When healthcare.gov opened in late 2013, it was so crippled by technical problems that critics questioned whether people would be able to sign up for coverage. Now, it may actually be too easy to enroll.
That’s according to a new government audit, presented in testimony from the Government Accountability Office, delivered at a Senate Finance Committee hearing on Thursday. When federal auditors tried to apply for insurance coverage and tax credit subsidies using fictitious applicants, they succeeded 11 out of 12 times. Here are some highlights from the GAO’s undercover investigation:
Fake applicants got through on the phone
The auditors couldn’t get coverage for fake applicants just by going online, because the website couldn’t verify their identities. But investigators successfully completed the fake applications on the phone and got coverage for almost all of them. In the one enrollment that didn’t succeed, the applicant declined to give a Social Security Number, though other cases that had missing or invalid SSNs were approved.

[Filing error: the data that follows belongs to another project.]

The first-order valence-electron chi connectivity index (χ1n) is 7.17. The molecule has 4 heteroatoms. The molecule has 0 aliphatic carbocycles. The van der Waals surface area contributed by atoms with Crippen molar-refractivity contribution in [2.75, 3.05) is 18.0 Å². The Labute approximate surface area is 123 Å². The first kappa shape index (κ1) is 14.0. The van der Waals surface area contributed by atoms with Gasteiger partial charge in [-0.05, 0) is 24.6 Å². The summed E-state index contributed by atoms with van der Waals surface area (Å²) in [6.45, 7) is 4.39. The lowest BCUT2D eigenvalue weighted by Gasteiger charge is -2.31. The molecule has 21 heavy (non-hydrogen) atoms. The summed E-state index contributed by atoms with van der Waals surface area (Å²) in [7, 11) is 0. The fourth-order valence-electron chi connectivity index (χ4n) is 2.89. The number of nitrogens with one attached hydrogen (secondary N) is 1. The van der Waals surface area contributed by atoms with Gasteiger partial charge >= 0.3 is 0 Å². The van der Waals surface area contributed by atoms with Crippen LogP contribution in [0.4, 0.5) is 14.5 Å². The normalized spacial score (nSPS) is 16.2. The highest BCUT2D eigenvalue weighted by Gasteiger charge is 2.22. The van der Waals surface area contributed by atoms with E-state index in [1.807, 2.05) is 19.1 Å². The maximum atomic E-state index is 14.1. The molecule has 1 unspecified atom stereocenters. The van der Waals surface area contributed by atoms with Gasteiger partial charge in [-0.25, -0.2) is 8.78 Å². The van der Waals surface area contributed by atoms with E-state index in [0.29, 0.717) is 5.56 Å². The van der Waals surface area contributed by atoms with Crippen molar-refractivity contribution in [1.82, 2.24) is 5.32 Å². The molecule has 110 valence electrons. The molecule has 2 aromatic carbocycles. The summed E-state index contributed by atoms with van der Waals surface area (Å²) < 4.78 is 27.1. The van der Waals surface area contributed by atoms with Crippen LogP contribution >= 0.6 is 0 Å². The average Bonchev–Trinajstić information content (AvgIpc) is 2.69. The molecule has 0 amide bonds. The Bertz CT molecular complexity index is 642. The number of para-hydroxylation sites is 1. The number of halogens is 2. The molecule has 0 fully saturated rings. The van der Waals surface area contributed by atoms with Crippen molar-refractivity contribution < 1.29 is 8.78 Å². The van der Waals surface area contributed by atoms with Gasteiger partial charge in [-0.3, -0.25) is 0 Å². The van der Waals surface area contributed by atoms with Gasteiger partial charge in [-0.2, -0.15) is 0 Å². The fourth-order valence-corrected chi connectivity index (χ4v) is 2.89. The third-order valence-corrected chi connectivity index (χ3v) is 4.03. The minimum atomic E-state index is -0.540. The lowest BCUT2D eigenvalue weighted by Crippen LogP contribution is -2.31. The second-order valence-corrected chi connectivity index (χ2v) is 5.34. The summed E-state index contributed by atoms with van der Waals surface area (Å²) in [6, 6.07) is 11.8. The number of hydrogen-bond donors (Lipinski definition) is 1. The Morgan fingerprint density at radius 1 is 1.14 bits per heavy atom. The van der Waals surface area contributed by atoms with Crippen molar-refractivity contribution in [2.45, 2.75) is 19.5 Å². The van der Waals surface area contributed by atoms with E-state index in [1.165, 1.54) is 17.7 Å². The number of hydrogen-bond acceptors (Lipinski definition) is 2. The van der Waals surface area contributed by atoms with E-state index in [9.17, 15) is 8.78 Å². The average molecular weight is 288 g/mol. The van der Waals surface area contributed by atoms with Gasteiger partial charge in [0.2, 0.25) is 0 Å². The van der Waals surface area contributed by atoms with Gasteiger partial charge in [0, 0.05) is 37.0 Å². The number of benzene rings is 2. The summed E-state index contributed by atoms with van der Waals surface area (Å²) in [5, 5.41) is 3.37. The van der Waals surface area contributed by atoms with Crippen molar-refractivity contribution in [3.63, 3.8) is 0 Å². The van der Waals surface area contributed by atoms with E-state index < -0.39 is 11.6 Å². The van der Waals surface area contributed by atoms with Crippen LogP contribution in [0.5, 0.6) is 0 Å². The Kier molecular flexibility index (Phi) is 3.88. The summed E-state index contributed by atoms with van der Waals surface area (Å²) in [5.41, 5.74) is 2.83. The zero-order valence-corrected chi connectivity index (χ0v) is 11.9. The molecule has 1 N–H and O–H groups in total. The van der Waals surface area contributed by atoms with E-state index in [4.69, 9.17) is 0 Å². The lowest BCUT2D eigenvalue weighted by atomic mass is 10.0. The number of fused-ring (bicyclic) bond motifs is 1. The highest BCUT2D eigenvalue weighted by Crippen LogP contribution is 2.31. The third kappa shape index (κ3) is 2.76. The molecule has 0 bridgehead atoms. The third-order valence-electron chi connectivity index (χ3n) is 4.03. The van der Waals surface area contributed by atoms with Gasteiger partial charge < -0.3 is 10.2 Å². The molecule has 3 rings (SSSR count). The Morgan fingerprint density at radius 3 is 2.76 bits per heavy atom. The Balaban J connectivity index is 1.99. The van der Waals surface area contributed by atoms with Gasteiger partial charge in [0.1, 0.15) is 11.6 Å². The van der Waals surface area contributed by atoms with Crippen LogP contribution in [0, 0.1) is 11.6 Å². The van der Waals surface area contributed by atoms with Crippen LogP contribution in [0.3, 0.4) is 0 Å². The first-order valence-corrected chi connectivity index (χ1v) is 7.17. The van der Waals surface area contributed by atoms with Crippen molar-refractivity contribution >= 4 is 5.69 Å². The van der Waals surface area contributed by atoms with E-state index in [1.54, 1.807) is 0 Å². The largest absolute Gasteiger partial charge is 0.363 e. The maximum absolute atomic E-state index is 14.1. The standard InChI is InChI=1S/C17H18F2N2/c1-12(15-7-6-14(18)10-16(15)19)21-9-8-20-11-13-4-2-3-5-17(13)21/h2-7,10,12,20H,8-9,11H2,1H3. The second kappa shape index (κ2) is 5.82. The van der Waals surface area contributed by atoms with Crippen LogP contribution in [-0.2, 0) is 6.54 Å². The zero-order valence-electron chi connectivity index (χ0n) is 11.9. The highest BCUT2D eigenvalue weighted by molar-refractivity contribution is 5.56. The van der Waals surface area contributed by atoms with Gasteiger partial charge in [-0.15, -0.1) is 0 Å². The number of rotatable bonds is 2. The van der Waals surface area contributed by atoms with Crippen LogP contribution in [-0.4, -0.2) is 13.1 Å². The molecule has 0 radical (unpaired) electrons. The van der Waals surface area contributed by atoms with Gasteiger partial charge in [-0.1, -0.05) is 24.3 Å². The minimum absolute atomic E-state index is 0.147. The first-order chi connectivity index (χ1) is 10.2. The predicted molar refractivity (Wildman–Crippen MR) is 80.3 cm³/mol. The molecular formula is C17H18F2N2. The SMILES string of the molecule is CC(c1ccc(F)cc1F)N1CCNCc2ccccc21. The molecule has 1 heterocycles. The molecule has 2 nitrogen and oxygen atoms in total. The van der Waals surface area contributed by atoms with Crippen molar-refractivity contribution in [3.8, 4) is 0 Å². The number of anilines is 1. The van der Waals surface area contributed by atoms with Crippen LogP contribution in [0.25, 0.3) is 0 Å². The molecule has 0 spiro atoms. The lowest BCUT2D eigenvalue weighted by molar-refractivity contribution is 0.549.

Communication with applicants is still mixed up
The marketplace asked eight of the fake applicants for additional documents to prove citizenship and identity, “but an accompanying list of suitable documents that could be sent in response consisted of items for proving income.” This arguably says more about healthcare.gov’s consumer experience than it does about its fraud controls.
All 11 applicants kept coverage despite missing documents
The auditors submitted either fake, partial, or no documentation in response to requests. All were automatically renewed in subsidized coverage for 2015.